Wilson writes: “It is possible,” Fea says, “to write an entire history of American evangelicalism as the story of Christians who have failed to overcome fear.” Possible, yes, just as it’s possible to write triumphalist histories of evangelicalism (of which we’ve had all too many). But are those our only choices? No. These are not our only choices. I tried to imagine what a more nuanced history might look like in my recent piece at The Atlantic. But let’s remember that this book is about Donald Trump, a president who has managed to tap into some of the darkest moments in the history of American evangelicalism. I did not write a general history of evangelicalism. I wrote a book about the deep roots of why evangelicals voted for Trump.
Wilson’s critique of my argument seems to be rooted in his own personal experience. His evidence for why I am wrong (and why he is so “shocked” that I am wrong) seems to be based on the views “of the people I know well.” He says that some of the small number of people he knows who voted for Trump did so because of “abortion” or the “Supreme Court.” He implies that such motivations are unrelated to fear. The other people he knows who voted for Trump did so out of economic or political (“I don’t like liberalism”) motives.
He then says that many voted for Trump because they could not stomach voting for Hillary Clinton. That is true. But Wilson fails to realize that many evangelicals could not stomach voting for Hillary because they were scared to death about what Hillary would do to the nation. The hatred for Hillary Clinton among evangelicals is very real and, for some, it goes well beyond just political disagreement.
Frankly, it seems like Wilson is really out of touch with the majority of church-going evangelicals who supported Donald Trump. Most of these people do not live in the upper-middle class suburbs of Wheaton, Illinois or attend churches filled with evangelical intellectuals or educated members of the white middle-class. Most of them have never heard of Books & Culture. Most of them do not read Christianity Today or First Things or The Englewood Review of Books.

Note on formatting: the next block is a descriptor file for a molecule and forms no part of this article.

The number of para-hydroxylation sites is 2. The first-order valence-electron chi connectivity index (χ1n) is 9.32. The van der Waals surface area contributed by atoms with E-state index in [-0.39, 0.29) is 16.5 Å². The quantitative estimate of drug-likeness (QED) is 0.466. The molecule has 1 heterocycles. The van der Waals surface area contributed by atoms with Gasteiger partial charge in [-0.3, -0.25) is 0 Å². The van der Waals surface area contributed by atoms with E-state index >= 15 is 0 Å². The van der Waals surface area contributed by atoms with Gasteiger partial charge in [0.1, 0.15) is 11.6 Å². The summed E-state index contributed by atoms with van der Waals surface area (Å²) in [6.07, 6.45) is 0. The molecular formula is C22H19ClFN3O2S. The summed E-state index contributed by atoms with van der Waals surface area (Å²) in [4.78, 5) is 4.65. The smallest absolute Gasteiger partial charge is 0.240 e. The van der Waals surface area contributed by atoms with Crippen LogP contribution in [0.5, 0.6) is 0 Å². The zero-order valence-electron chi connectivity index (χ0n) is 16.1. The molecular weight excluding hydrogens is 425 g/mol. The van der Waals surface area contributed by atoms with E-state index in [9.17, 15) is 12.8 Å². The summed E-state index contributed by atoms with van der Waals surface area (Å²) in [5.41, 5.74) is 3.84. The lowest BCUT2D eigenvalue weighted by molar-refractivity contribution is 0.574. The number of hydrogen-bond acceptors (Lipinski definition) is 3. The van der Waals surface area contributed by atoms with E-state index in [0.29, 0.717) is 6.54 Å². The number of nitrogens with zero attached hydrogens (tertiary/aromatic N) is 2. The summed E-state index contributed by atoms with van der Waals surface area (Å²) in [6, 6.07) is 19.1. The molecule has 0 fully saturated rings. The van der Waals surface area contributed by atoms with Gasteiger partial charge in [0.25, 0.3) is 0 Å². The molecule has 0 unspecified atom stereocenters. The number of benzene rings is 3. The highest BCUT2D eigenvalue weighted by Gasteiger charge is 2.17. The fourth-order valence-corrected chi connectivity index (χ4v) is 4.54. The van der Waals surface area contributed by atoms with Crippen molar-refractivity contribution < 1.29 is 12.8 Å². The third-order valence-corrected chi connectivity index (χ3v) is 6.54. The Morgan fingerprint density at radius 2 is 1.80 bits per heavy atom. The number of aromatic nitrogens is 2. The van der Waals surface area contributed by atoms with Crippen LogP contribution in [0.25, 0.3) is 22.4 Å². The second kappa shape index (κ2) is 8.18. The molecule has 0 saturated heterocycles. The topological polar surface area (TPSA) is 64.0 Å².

I don’t know who John Wilson hangs out with. I don’t know the socio-economic makeup of his church or his neighborhood. So I could be wrong. But Wilson’s review of my book reads like he does not even know these people exist.
At one point in Wilson’s review, he says that he knows most Trump voters are not motivated by fear because he is familiar with their writing. He writes: “The same could be said of people I don’t know well personally but admire through their writing, with whom I’ve had at least some contact.”
FAMILIAR WITH THEIR WRITING? Seriously?
It might surprise Wilson that most evangelical Trump voters do not write for publication.
Finally, I am not sure how Wilson can ignore the historical evidence I presented in the book about the long history of evangelical fear. I am most proud of Chapter 3: “A Short History of Evangelical Fear.” As I noted above, it is based on some of the best historical scholarship available.
As long as we are talking about the people we “know well,” I would like to take John Wilson to a few places that might change his mind about evangelical fear:
- We could go to my white-working class, non-college-educated, central Pennsylvania neighborhood–a neighborhood filled with Trump voters and evangelicals. The sense of fear in this neighborhood is palpable.
- I’d like to introduce Wilson to four white evangelical baby boomers who meet every week for coffee at a New Jersey diner. Their conversations are dominated by their fear of Barack Obama and Hillary Clinton. They see Trump as a savior–a strongman who will protect them from the direction these Democrats wanted to take the country. I know some of these guys. They are afraid. They will even admit they are afraid. They will also tell you that they are less afraid now that Donald Trump is POTUS.
- I’d like to introduce Wilson to an evangelical women’s Bible study in the northeast where the majority of members are Trump supporters who are afraid of the demographic and cultural changes they see taking place all around them. One of the members of this study truly believed Obama was the next Adolph Hitler.
I am sure many of you could take John Wilson to similar places or introduce them to evangelicals motivated by fear.
If I had not deleted them, I could have sent Wilson dozens and dozens of fear-mongering e-mails fills with conspiracy theories about liberals, Obama, Clinton, and other threats to Christian America. Friends and family members sent them to me. These people were either Trump supporters or wanted me to give them an educated opinion about whether the content in the e-mails was accurate.
I am sure some of you have received similar e-mails.
The fear is real. It has been throughout American history, and it is today.